The Damsel And The Hero

Dumb Domme blogged here about her views on the “damsel in distress” archetype which sparked some interesting thoughts in my own head.

You see when I think about the “damsel in distress” I see her either without interest or, if I’m honest, a little bit of envy. You see the damsel doesn’t have to do anything. She waits passively and the hero comes and rescues her and carries her off to “happy ever after”. I like the idea of “happy ever after” and how lovely to have the certainty of getting there without any effort on your part.

When I look for myself though, I find myself in the “hero”. I don’t mean I see myself as amazing or all-powerful or anything like that. I mean the classical hero archetype in which the hero is set a frankly impossible challenge and ultimately must suffer, often unjustly and apparently without hope, before winning through. I think I found my vision of myself as a submissive in that understanding of suffering as part of my role but now I begin to see that is only a part of my journey for me to become something else.

I recently found this powerful piece on bullying. If you’ve ever been bullied (and I was) I’d recommend watching it. I think this explains some of why I find the hero archetype so powerful for me. I suffered for a long time and although it still does and always will hurt in some ways – I survived.
I learnt though, that I’m not the damsel; no one is coming to rescue me. I survived and out of pain comes strength. What comes too is the desire to be the hero, to protect and support others, to rescue the damsel, to ensure that no one else ever cries for a hero who is not there to rescue them.

Of course I’m only human and a weak and hugely flawed human at that. I cannot hope to be the hero I want to be, I am still not strong enough and sometimes I still wish I could simply give up and be the damsel. Yet I find myself always striving to be the hero.

I think that role is partially reflected in my D/s too. As a Domme I see myself as a protector, as a comforter, not as the “villain” (despite the fact that, yes, I am the one causing physical pain). Yet don’t confuse the two, my Domme side is more than a “hero” and my “hero” side does not exist solely in D/s. It is simply part of who I am, or who I strive to be.

Author: Caitlin

Geeky, kinky and poly. Discovering my Domme side. Sometimes NSFW and 18+.

6 thoughts on “The Damsel And The Hero”

  1. My ex-wife was a damsel. I had to play the hero throughout our marriage, but I never felt rewarded. I always felt as if I owed her something. Even today, she’s still waiting to be rescued. Even as I’m still learning and adjusting to the submissive role, my Domme and I see each other as both heroes and damsels. She protects me in her way, and I protect her in others. We’re both actually rescuing each other from our past lives and nursing each other’s wounds.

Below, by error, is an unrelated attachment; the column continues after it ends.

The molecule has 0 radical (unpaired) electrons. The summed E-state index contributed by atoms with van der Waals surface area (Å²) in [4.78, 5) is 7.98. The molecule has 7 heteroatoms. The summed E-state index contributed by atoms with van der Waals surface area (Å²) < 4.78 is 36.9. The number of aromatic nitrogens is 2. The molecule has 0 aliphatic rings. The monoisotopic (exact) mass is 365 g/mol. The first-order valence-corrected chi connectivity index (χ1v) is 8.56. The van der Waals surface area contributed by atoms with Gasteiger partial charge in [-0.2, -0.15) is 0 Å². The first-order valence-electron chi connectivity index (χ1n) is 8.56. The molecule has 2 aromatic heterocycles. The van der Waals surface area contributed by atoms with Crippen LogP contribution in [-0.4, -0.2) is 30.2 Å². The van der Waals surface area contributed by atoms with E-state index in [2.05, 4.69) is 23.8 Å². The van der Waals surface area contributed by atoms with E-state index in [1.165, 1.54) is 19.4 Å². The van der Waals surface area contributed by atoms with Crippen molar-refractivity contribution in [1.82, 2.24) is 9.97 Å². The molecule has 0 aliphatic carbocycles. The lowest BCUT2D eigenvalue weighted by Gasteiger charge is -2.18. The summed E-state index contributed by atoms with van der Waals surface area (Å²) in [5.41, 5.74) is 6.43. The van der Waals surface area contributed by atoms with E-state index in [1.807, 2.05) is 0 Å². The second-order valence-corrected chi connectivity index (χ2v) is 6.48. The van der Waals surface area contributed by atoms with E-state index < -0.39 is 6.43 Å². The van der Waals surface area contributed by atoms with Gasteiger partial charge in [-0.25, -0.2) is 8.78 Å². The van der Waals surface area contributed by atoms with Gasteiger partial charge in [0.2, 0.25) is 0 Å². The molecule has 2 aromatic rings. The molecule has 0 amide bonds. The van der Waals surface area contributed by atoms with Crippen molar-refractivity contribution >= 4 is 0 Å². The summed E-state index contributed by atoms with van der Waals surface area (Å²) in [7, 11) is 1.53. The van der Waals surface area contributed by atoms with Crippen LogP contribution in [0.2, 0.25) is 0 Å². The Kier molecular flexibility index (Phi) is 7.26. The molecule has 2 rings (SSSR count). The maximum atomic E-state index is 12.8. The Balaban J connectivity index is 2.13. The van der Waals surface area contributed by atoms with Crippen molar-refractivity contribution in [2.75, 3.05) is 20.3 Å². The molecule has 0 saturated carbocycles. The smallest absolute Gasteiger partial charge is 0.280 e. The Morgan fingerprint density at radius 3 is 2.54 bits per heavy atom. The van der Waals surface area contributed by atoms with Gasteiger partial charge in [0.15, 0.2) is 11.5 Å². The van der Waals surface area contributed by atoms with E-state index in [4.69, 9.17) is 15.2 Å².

1. The mutuality of support you have with your Domme sounds very healthy to me. The whole point of the archetypes (as I understand them) is that we all have something of each of them in us. Learning to balance those parts of ourself is important.
      I probably could do with a little more “damsel” in my life but I lack the trust to embrace it.

      Caitlin xx

  2. “I think that role is partially reflected in my D/s too. As a Domme I see myself as a protector, as a comforter, not as the “villain” (despite the fact that, yes, I am the one causing physical pain). Yet don’t confuse the two, my Domme side is more than a “hero” and my “hero” side does not exist solely in D/s. It is simply part of who I am, or who I strive to be.”

    This is the exact same for me. I’m not the villain — I’m the lover, the giver of what’s needed, etc. (despite the fact that sometimes, I take).

    “if I’m honest, a little bit of envy. You see the damsel doesn’t have to do anything. She waits passively and the hero comes and rescues her and carries her off to “happy ever after”. I like the idea of “happy ever after” and how lovely to have the certainty of getting there without any effort on your part.”

    This is an interesting bit of analysis. Part of me envies her for the same reasons you suggest, but a far bigger part of me thinks: she’s deluded… how the hell does she know someone is coming? Life isn’t like the movies, and sometimes, no one comes (like you said).

    Besides that, my self-centeredness also means that I can’t ever really believe that someone will come for me… even if he loves me, even if he promises, even if he wants to. I couldn’t ever trust someone that much. Of course, I expect others to trust me that much, but I can’t return the feeling. It’s just not in me. *sigh*

    1. I agree that logically the damsel ought to be deluded but of course the beauty of the story is that she isn’t. She is utterly confident of rescue because it is actually coming.
      How does she know? Because the hero tells her.
      I too want people to trust in me that much but find it impossibly difficult to believe in a hero to rescue me.
      It doesn’t mean I wouldn’t like one though, it’s just safer (emotionally) to be the hero.

      Caitlin x

  3. “…in which the hero is set a frankly impossible challenge and ultimately must suffer, often unjustly and apparently without hope, before winning through…” I get that a lot – it’s called being a Stage Manager.

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